Alexis In Chinese Letters
Alexis In Chinese Letters – Do these names sound familiar to you? It is one of the most common English names in Mandarin Chinese. If you visit or live in China, one of the biggest questions you cannot avoid from Chinese people is “what is your name?”. So you will definitely want to know how to pronounce your name in Chinese.
If you don’t know, all foreign names can be easily translated into Chinese, one way or another. Of course, you can close your name in English. The problem is, people in China – except for young people in big cities like Shanghai or Beijing – generally don’t speak English. If you answer with “Patrick”, or “Charlotte”, it is possible that they will not know, remember, or pronounce your name. That’s why it’s important to learn how to pronounce your name in Chinese.
Alexis In Chinese Letters
We will talk about the most common names in the world – both their Chinese versions and the common variants, teaching you to write your name in Chinese characters, and to pronounce it in standard Mandarin. In addition, we will look at the rationale for Chinese translations of foreign names and show you how to translate your name from English or your native language. And at the end of the post, we’ll help you learn a few words to use when introducing yourself to your Chinese-speaking friends.
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It’s a very quick and easy word to add to your basic Chinese vocabulary! If you break the word down into characters, 名 (míng) stands for “given name”, and 字 (zì) means “honorary name”, which is a name given to a person upon reaching adulthood in Chinese culture.
Actually, 名字 (míngzi) just means a given name, but informally, you can use 名字 (míngzi) to refer to your full name (family name + given name).
The difference between these two words is that 姓名 (xìngmíng), made up of the letters 姓 (xìng) – “family name” and 名 (míng) – “given name”, is the official word for the full name, so it is used in formal situations such as written documents. Meanwhile, 名字 (míngzi) is often used in conversation, or when saying phrases like “my name”, which in Chinese translates to 我名字 (wǒ de míngzi).
The Chinese language does not have an alphabet, instead, the writing system is made up of thousands of different characters. So in Chinese, all foreign names – whether from English, Greek, or Russian – need to be written in characters, which are actually words, rather than letters.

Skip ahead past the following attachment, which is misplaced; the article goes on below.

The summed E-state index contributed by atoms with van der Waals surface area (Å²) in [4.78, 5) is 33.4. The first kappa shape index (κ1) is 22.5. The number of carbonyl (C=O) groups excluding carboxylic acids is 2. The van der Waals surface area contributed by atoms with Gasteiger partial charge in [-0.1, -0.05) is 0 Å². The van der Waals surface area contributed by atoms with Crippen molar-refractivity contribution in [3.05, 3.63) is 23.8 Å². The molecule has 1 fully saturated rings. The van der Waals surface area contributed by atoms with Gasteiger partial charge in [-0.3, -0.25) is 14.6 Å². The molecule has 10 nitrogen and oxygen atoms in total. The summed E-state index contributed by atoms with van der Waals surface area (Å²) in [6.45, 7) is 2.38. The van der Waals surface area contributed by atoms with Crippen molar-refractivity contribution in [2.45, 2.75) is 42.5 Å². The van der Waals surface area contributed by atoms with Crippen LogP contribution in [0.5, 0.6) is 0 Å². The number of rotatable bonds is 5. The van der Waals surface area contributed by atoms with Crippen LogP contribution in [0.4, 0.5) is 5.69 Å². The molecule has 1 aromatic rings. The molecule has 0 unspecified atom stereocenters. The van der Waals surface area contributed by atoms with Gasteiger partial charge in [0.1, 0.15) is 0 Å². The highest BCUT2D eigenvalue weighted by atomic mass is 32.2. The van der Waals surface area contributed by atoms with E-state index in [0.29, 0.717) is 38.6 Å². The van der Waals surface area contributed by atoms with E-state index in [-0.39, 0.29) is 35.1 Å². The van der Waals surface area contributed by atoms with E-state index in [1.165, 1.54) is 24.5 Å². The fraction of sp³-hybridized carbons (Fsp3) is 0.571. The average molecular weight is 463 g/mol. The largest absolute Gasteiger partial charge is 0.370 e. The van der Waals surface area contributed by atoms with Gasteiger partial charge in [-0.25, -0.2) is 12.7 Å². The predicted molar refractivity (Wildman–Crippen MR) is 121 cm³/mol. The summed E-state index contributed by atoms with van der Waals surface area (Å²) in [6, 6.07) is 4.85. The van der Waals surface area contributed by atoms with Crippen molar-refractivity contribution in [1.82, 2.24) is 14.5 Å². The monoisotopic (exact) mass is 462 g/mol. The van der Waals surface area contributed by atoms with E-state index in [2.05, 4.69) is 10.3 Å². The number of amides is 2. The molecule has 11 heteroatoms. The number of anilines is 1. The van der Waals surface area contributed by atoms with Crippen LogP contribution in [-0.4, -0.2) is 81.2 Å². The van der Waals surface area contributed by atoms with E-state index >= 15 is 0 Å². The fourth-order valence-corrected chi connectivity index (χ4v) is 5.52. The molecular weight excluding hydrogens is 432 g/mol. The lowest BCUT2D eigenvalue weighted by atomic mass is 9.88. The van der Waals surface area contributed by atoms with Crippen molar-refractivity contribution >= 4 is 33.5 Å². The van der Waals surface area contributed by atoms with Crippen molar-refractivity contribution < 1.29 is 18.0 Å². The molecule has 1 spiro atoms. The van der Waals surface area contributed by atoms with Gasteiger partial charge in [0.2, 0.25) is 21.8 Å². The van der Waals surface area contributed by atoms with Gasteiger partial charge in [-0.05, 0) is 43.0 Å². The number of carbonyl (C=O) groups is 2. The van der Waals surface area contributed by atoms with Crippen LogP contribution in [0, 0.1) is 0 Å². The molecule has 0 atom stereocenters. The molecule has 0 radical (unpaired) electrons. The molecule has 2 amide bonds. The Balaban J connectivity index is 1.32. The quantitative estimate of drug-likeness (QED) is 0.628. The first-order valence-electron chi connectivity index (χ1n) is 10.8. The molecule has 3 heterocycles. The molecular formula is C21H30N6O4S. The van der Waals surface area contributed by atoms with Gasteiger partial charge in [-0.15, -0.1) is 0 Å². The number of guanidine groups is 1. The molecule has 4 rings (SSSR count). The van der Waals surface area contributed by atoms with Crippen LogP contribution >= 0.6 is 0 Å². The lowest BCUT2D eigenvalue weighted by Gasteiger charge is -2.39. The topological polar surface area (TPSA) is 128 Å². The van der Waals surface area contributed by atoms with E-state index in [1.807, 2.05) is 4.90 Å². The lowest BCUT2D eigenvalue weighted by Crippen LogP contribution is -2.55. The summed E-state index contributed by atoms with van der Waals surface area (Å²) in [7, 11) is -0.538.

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With few exceptions, most foreign names are translated, more precisely, translated into Chinese by combining Chinese characters that sound similar to the syllables or phonemes of the name. original. For example, Jason becomes 杰森 (Jié sēn), two Chinese characters that sound like Jason in English.
For some Western names, translating is easy because all you have to do is break your name down into its parts and figure out how to pronounce it in Chinese. and you got it.
As you can see, although these names may look completely unrecognizable when written in Chinese characters, their Pinyin (Romanization of Chinese characters) versions look exactly the same as the original, except for the punctuation. a sound.
Because Chinese characters can only represent syllables as concrete blocks of sound but not as a fluid combination of characters, many western names, when translated into Chinese, do not sound like the original.
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Since each Chinese character is one syllable, you need a different character to represent different parts of a vowel group that would be pronounced together as one sound in English (eg “tr “, “ia”).
So, in the examples above, while “Bradley” is two syllables in English, it becomes a four character/syllable name when translated into Chinese. And “Patricia”, a three syllable English name is now five syllables in Chinese.
In addition, Mandarin Chinese has very few syllables compared to English (there are about 400 syllables in Chinese compared to over 10,000 in English), so often, noun sounds the alien is not there at all. in Chinese. In that case, you just have to produce the closest equivalent you can!
Although these Chinese versions don’t sound like the original names, it’s the best you can do!
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Important note: often, Chinese translations are a very poor approximation of the sound of foreign names.
Chinese translations of foreign names do not have to conform to English pronunciation. Many names are translated into Chinese using the sounds of their first word.
For example, John is pronounced 约线 (Yuē hàn) in Chinese, which is not the same as “John” in English. This is because the name “John” itself is derived from the Hebrew name “Yohanan”. So the Chinese translation of John is based on the Hebrew pronunciation of the name rather than the English – hence the name translated as 约线 (Yuē hàn).